I’m hoping and believing that I’ll be able to do the same thing. New experiences lead to new muscles, and new muscles to new strengths.

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MikeachimNo Gravatar June 14, 2011 at 2:06 PM

There’s a terrible truth that comes home whenever we meet people through travel-blogging. The Internet makes us feel like we’re all together in the same room, in a special way. We’re hanging out. @You: hai!

And then we meet (admittedly, my experience is limited to 1-to-1s here) and we’re *actually* in the same room, and the physicality of these people we’ve only know virtually, it’s a real kick in the pants.

And then they leave, and become virtual again. Their presence diminished. And the world suddenly isn’t quite as small as the Internet would lead us to believe.

Lovely post, Keith. I hear ya.

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Keith SavageNo Gravatar June 15, 2011 at 11:25 AM

It’s as if the illusion of the internet is broken once you’ve met in the flesh. The internet is then much weaker, less likely to suffice, but ultimately even more important.

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GrayNo Gravatar June 14, 2011 at 6:13 AM

This is lovely, Keith. I think for me it’s only really painful when I know it truly is “goodbye” and I’ll never see that person again, rather than “see you later”. With travelers, there’s always a chance we’ll reconnect somewhere in this big world.

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Keith SavageNo Gravatar June 14, 2011 at 9:58 AM

I’m too pragmatic to really believe in the chance. I tend to assume it really is goodbye. If we reconnect somewhere in the future, it’s a little miracle for me.

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Michelle BloreNo Gravatar June 14, 2011 at 1:44 AM

Our western culture breeds and feeds a desire to possess things – people as well as objects. We are conditioned to value things which last forever; our romantic notions must have durability, relationships must last a lifetime. The nature of work and society relies on this acceptance of repetition, routine and continuation. It’s no wonder so many people can’t figure out what’s missing from their lives, their senses are dulled by the constant throb of the same sensations. Let go and just enjoy the moment. Accept life in all its rich and ever changing variety without gathering the baggage that will ultimately weigh you down.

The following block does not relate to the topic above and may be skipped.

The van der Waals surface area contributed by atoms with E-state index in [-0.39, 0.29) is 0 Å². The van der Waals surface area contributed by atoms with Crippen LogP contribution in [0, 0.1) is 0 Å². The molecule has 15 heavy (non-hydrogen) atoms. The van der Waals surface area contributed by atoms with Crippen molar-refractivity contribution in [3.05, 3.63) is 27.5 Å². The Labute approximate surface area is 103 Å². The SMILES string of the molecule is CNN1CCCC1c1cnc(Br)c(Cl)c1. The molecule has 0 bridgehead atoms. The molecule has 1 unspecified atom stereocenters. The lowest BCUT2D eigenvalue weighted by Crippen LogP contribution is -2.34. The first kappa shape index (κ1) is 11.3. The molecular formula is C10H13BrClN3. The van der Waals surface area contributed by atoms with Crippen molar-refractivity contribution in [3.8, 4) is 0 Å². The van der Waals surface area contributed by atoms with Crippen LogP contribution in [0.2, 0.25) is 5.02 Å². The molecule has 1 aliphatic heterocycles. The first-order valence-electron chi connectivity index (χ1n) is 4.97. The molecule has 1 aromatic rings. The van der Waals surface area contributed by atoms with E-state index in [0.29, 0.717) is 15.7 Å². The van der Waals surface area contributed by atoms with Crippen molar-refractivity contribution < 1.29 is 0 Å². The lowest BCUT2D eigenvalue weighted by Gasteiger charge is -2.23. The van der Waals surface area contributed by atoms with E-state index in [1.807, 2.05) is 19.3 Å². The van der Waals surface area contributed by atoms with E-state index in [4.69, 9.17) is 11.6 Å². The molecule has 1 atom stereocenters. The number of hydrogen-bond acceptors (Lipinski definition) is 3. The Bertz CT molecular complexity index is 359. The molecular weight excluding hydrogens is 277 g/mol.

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Keith SavageNo Gravatar June 14, 2011 at 10:17 AM

Very interesting point of view, Michelle. It makes a lot of sense to me, treating our ephemeral relationships as if they were possessions in a capitalist society. But what is the code to letting go? It’s not as if people are willfully choosing to NOT “accept life in all its rich and ever changing variety.”

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Odysseus DriftsNo Gravatar June 14, 2011 at 1:24 AM

First, I love your metaphor about the pomegranate. Second, I feel your pain. It’s been so hard as an expat to develop really close bonds with people. My expat friends, who are my second family, have left me, one by one, and soon I’ll be the one leaving my Korean friends to travel to different foreign lands. It’s much harder than I’d ever thought. And here is the sad conclusion I carry: No matter where I’m at in the world, I’ll always be missing someone who’s somewhere else. That’s just the way it goes when you have friends scattered around the globe.

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Keith SavageNo Gravatar June 14, 2011 at 10:13 AM

That’s exactly how I’m starting to feel. If nothing else, it makes me want to travel more, to see them again.

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Dustin Main - Skinny BackpackerNo Gravatar June 14, 2011 at 12:52 AM

I find that saying goodbye isn’t too difficult, as long as I don’t get too close. That’s probably been the toughest part for me, I’ve stopped myself from getting very close to some amazing people because I knew our time together would be short.

Thanks for sharing your thoughts Keith.

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Keith SavageNo Gravatar June 14, 2011 at 10:05 AM

I’m on the opposite side of this binary in that I can’t help but get close to people I meet. I don’t think I’d change it, despite the pain.